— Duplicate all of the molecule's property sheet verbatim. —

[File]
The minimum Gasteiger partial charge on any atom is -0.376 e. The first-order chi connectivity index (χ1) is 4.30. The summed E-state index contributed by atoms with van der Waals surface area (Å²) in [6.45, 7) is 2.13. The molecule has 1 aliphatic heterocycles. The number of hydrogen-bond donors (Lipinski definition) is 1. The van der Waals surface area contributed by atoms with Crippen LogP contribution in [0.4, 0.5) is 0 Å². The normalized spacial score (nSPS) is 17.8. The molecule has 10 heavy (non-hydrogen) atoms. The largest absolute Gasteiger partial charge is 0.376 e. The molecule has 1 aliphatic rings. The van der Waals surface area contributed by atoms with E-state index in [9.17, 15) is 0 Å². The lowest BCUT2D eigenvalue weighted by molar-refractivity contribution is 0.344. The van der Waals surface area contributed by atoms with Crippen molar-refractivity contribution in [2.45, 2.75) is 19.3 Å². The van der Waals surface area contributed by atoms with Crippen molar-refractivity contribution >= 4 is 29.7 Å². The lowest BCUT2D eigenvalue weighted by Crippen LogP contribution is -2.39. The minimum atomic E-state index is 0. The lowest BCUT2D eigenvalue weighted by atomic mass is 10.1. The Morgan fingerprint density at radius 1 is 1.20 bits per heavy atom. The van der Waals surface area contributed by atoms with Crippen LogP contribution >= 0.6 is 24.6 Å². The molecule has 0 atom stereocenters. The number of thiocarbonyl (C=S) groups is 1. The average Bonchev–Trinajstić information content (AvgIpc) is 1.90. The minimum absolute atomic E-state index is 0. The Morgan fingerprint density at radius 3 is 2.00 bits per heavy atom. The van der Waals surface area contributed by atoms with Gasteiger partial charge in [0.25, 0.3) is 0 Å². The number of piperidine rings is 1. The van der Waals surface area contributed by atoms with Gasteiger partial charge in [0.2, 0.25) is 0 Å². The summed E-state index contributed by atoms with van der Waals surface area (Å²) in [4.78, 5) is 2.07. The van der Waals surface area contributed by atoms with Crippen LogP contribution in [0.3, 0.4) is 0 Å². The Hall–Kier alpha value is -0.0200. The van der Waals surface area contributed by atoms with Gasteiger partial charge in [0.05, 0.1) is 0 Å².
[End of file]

The minimum Gasteiger partial charge on any atom is -0.376 e. The first-order chi connectivity index (χ1) is 4.30. The summed E-state index contributed by atoms with van der Waals surface area (Å²) in [6.45, 7) is 2.13. The molecule has 1 aliphatic heterocycles. The number of hydrogen-bond donors (Lipinski definition) is 1. The van der Waals surface area contributed by atoms with Crippen LogP contribution in [0.4, 0.5) is 0 Å². The normalized spacial score (nSPS) is 17.8. The molecule has 10 heavy (non-hydrogen) atoms. The largest absolute Gasteiger partial charge is 0.376 e. The molecule has 1 aliphatic rings. The van der Waals surface area contributed by atoms with E-state index in [9.17, 15) is 0 Å². The lowest BCUT2D eigenvalue weighted by molar-refractivity contribution is 0.344. The van der Waals surface area contributed by atoms with Crippen molar-refractivity contribution in [2.45, 2.75) is 19.3 Å². The van der Waals surface area contributed by atoms with Crippen molar-refractivity contribution >= 4 is 29.7 Å². The lowest BCUT2D eigenvalue weighted by Crippen LogP contribution is -2.39. The minimum atomic E-state index is 0. The lowest BCUT2D eigenvalue weighted by atomic mass is 10.1. The Morgan fingerprint density at radius 1 is 1.20 bits per heavy atom. The van der Waals surface area contributed by atoms with Crippen LogP contribution >= 0.6 is 24.6 Å². The molecule has 0 atom stereocenters. The number of thiocarbonyl (C=S) groups is 1. The average Bonchev–Trinajstić information content (AvgIpc) is 1.90. The minimum absolute atomic E-state index is 0. The Morgan fingerprint density at radius 3 is 2.00 bits per heavy atom. The van der Waals surface area contributed by atoms with Gasteiger partial charge in [0.25, 0.3) is 0 Å². The number of piperidine rings is 1. The van der Waals surface area contributed by atoms with Gasteiger partial charge in [0.2, 0.25) is 0 Å². The summed E-state index contributed by atoms with van der Waals surface area (Å²) in [4.78, 5) is 2.07. The van der Waals surface area contributed by atoms with Crippen LogP contribution in [0.3, 0.4) is 0 Å². The Hall–Kier alpha value is -0.0200. The van der Waals surface area contributed by atoms with Gasteiger partial charge in [0.05, 0.1) is 0 Å².